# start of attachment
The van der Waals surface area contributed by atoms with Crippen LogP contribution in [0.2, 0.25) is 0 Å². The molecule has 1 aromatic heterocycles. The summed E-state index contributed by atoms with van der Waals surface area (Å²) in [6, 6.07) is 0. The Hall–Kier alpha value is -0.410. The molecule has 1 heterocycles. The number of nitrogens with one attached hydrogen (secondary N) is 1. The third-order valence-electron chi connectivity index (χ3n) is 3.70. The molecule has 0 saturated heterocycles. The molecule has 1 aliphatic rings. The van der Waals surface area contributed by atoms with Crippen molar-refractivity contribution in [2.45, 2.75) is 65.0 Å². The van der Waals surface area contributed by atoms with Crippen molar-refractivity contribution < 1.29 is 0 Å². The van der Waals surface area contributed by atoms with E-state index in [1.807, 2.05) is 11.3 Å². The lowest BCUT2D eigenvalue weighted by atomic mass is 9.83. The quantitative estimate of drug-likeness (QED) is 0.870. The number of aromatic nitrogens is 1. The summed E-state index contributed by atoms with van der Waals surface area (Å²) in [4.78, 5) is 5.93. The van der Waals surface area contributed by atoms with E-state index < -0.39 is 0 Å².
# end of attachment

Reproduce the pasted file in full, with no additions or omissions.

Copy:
The van der Waals surface area contributed by atoms with Crippen LogP contribution in [0.2, 0.25) is 0 Å². The molecule has 1 aromatic heterocycles. The summed E-state index contributed by atoms with van der Waals surface area (Å²) in [6, 6.07) is 0. The Hall–Kier alpha value is -0.410. The molecule has 1 heterocycles. The number of nitrogens with one attached hydrogen (secondary N) is 1. The third-order valence-electron chi connectivity index (χ3n) is 3.70. The molecule has 0 saturated heterocycles. The molecule has 1 aliphatic rings. The van der Waals surface area contributed by atoms with Crippen molar-refractivity contribution in [2.45, 2.75) is 65.0 Å². The van der Waals surface area contributed by atoms with Crippen molar-refractivity contribution < 1.29 is 0 Å². The van der Waals surface area contributed by atoms with E-state index in [1.807, 2.05) is 11.3 Å². The lowest BCUT2D eigenvalue weighted by atomic mass is 9.83. The quantitative estimate of drug-likeness (QED) is 0.870. The number of aromatic nitrogens is 1. The summed E-state index contributed by atoms with van der Waals surface area (Å²) in [4.78, 5) is 5.93. The van der Waals surface area contributed by atoms with E-state index < -0.39 is 0 Å².